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Unit: Inspecting and testing subfloors

LMFFL2004A: Moisture test timber and concrete floors
LMFFL3101A: Inspect sub-floors

Section 1: Subfloor systems

Underlay board products

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Strictly speaking, the underlay is not part of the subfloor, because it doesn't perform a structural function.

However, it does form the substrate underneath certain types of floor covering, and there may be times when you need to assess it as part of your subfloor inspection.

The main board products used as underlay are hardboard, plywood, MDF and fibre cement.

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Hardboard is made from wood fibres compressed into a sheet in a high temperature press.

In principle, the bonding is achieved entirely through the 'felting' process of the fibres and the natural glue, or lignin, already present in the wood.

However, other chemicals can be added to improve the board's strength and resistance to moisture, insect attack and decay.

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Hardboard is often referred to by the trade name 'Masonite', which comes from the Mason gun used to produce the wood fibres.

In this process, the wood chips are steam heated in a high-pressure cylinder and then released into a cyclone, which causes the chips to explode into fibres.

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Medium density fibreboard (MDF)

Medium density fibreboard, or MDF, is manufactured in a similar way to particleboard, using the same sorts of glues and additives.

The big difference is in the way the wood fibres are treated before they're pressed.

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The wood is heated under pressure until the fibres and natural glues that bond them together soften, and then the fibres are rubbed apart to produce a much finer material for pressing.

The end result is a sheet with a higher density and more even consistency than particleboard.

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MDF underlay uses melamine and urea formaldehyde glue to make it more resistant to moisture than standard grade MDF.

However, it still needs to be protected from moisture to stop it from rotting or swelling over time.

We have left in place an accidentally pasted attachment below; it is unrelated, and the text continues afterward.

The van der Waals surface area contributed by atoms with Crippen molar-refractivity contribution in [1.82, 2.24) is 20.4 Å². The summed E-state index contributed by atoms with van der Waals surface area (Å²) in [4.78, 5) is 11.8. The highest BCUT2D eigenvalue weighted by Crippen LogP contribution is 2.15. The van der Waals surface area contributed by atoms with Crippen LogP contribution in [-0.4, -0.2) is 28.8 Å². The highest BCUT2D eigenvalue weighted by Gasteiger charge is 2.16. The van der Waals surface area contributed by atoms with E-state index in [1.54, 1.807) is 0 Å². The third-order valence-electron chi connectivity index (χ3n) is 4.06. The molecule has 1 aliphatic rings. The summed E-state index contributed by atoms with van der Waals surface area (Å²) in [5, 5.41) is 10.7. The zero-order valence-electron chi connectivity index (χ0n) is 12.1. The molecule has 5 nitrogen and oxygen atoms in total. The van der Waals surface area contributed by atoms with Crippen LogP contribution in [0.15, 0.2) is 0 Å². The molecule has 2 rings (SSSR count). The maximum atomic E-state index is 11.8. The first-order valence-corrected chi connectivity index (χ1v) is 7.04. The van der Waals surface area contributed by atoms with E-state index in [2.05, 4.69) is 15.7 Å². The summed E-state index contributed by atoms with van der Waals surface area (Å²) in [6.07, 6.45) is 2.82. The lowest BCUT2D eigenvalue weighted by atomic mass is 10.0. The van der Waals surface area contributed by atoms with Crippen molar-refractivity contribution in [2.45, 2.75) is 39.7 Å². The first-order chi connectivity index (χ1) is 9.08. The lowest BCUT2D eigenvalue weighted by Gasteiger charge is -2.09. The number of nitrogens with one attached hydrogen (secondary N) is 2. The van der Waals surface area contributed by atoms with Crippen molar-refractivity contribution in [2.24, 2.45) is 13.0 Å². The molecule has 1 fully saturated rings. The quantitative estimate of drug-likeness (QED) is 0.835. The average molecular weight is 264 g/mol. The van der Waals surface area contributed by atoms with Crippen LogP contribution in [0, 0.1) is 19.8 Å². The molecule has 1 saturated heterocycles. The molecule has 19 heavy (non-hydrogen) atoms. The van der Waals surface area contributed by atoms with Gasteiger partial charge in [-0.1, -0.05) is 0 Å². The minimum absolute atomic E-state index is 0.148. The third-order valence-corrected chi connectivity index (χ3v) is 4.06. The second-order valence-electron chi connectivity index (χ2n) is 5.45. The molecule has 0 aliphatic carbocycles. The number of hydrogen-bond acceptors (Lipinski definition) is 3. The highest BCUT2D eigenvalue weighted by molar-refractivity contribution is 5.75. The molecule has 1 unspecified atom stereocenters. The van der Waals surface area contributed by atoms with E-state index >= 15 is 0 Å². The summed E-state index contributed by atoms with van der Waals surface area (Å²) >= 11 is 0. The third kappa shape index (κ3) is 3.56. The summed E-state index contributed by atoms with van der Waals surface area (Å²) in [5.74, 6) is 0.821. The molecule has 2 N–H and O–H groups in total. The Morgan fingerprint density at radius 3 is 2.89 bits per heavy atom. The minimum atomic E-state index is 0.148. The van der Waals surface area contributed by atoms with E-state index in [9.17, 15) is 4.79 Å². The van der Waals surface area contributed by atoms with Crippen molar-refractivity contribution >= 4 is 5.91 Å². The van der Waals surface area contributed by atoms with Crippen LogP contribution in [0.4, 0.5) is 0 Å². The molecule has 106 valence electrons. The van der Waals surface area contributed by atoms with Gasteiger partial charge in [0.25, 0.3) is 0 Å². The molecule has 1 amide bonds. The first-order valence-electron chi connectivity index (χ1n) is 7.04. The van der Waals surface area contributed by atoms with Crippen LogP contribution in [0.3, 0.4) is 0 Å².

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Fibre cement

Fibre cement is made by bonding cellulose fibres with cement, sand and water.

Traditionally asbestos was used as the fibre reinforcement in 'fibro' products because of its excellent durability and low cost.

However, asbestos fibres were found to cause serious health problems in people who breathed in the dust, and it is no longer used in Australia.

Fibre cement underlay is highly resistant to swelling, shrinkage, fungal decay and insect attack.

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Plywood underlay is made in the same way as other types of plywood, using rotary cut veneers.

The top face is free from knots and other defects that may cause problems with the floor covering.

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Learning activity

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When you're inspecting subfloors in older homes, it's likely that you'll come across asbestos fibro sheeting from time to time. Some homes also used asbestos-backed vinyl tiles and carpet underlay. These products are safe while they're left undisturbed, but you need to take special precautions if you plan to pull them up or do any work that might damage them.

We'll look in more detail at how to work safely around asbestos-based products in the unit: Safety at work. But for now, see if you can answer the following questions:

What types of safety precautions are needed to remove asbestos-based products?

Where should these products go once they have been removed?

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